Funding is also required to expand and improve the Rural Clinical School in Northam. Given that the state government is funding the placement of 44 regional doctors through the Southern Inland Health Initiative, I would hope the federal government might see the error of their ways and be prepared to take responsibility for the expansion of the Rural Clinical School, which would deliver better outcomes for regional health in future years. There have also been initiatives by the Curtin University to train more doctors as well. The WA Nationals are also providing Royalties for Regions to strengthen mobile phone networks across the state to assist families, businesses and emergency services. Royalties for Regions is also delivering the Country Age Pension Fuel Card, providing assistance to pensioners to allow them to remain connected to their community, visit family and friends, and attend important medical appointments. There is no denying that The Nationals WA and the WA government understand how to implement a regional development scheme off the back of a successful state development resource industry. The federal government's own regional development scheme clearly failed in comparison.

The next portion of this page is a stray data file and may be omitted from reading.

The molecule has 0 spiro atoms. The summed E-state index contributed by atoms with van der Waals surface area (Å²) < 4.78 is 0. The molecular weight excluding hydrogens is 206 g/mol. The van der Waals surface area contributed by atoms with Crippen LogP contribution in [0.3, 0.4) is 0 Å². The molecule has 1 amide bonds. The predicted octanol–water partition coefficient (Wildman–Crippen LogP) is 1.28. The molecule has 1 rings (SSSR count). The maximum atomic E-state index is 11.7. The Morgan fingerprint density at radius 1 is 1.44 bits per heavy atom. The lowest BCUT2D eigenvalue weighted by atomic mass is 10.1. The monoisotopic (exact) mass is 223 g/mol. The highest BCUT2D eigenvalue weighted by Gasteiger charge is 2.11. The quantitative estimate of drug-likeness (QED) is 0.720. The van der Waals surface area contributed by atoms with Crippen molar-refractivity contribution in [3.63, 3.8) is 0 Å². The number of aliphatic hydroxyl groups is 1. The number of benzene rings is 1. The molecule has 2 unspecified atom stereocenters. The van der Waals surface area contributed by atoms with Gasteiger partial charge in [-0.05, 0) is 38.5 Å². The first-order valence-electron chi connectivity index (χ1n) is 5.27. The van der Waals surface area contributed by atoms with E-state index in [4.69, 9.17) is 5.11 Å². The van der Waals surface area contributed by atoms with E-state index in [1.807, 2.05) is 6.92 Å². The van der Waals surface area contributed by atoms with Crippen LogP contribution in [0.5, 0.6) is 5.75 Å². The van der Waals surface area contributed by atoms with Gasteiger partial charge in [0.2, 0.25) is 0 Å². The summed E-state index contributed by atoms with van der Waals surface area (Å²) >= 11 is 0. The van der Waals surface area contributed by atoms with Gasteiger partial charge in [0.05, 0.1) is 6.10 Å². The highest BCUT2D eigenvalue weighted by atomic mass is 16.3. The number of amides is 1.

There is great scope and opportunity for the federal government to join up with a pioneering, innovative and successful fund, such as Royalties for Regions, to deliver greater service and infrastructure to regional communities. There is even scope to partner with the private sector to further improve these outcomes. I have listed a number of projects—PortLink, the Bunbury to Albany gas pipeline, the Southern Inland Health Initiative, the Rural Clinic School and the remote communications rollout—that would benefit from partnering with the federal government.